IDEAS home Printed from
MyIDEAS: Log in (now much improved!) to save this paper

Formation of Heterogeneous Skills and Wage Growth

Listed author(s):
  • Shintaro Yamaguchi

This paper examines how primitive skills associated with occupations are formed and rewarded in the labor market over the careers of men. The objective task complexity measurement from the Dictionary of Occupational Titles enables a more direct look into the primitive skills of workers. I show that the optimal choice of task complexity is a linear function of unobserved skills, worker characteristics, and preference shocks, which implies that the observed task complexity is a noisy signal of underlying skills. Using career histories from the NLSY79, the growth of cognitive and motor skills as well as structural parameters are estimated by the Kalman filter. The results indicate that both cognitive and motor skills account for a considerable amount of cross-sectional wage variation. I also find that cognitive skills grow over careers and are the main source of wage growth; this pattern is particularly pronounced for the highly educated. In contrast, motor skills grow and contribute to wage growth substantially only for high school dropouts.

If you experience problems downloading a file, check if you have the proper application to view it first. In case of further problems read the IDEAS help page. Note that these files are not on the IDEAS site. Please be patient as the files may be large.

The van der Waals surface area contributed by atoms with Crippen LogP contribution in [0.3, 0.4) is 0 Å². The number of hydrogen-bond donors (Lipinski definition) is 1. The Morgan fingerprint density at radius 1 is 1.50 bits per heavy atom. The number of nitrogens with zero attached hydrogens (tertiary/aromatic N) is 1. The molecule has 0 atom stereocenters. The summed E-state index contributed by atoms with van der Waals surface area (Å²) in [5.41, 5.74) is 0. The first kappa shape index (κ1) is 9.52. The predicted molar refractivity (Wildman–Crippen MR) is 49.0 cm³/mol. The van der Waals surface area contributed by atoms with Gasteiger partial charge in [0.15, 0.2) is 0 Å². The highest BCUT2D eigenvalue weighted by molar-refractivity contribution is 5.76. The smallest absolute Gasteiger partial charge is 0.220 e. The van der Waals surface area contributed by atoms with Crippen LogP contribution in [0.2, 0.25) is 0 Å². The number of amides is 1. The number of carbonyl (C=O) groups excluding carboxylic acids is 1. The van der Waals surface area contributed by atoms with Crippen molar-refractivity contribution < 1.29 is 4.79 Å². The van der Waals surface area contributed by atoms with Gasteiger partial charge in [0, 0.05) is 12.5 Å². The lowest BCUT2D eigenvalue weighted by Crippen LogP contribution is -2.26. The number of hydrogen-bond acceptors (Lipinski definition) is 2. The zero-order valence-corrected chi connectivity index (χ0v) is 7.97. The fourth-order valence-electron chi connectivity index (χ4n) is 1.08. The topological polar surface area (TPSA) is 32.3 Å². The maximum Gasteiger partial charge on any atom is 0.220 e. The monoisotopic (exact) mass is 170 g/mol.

File URL:
Download Restriction: no

Paper provided by Institute of Economic Research, Hitotsubashi University in its series Global COE Hi-Stat Discussion Paper Series with number gd09-088.

in new window

Date of creation: Sep 2009
Handle: RePEc:hst:ghsdps:gd09-088
Contact details of provider: Postal:
2-1 Naka, Kunitachi City, Tokyo 186

Phone: +81-42-580-8327
Fax: +81-42-580-8333
Web page:

More information through EDIRC

No references listed on IDEAS
You can help add them by filling out this form.

This item is not listed on Wikipedia, on a reading list or among the top items on IDEAS.

When requesting a correction, please mention this item's handle: RePEc:hst:ghsdps:gd09-088. See general information about how to correct material in RePEc.

For technical questions regarding this item, or to correct its authors, title, abstract, bibliographic or download information, contact: (Tatsuji Makino)

If you have authored this item and are not yet registered with RePEc, we encourage you to do it here. This allows to link your profile to this item. It also allows you to accept potential citations to this item that we are uncertain about.

If references are entirely missing, you can add them using this form.

If the full references list an item that is present in RePEc, but the system did not link to it, you can help with this form.

If you know of missing items citing this one, you can help us creating those links by adding the relevant references in the same way as above, for each refering item. If you are a registered author of this item, you may also want to check the "citations" tab in your profile, as there may be some citations waiting for confirmation.

Please note that corrections may take a couple of weeks to filter through the various RePEc services.

This information is provided to you by IDEAS at the Research Division of the Federal Reserve Bank of St. Louis using RePEc data.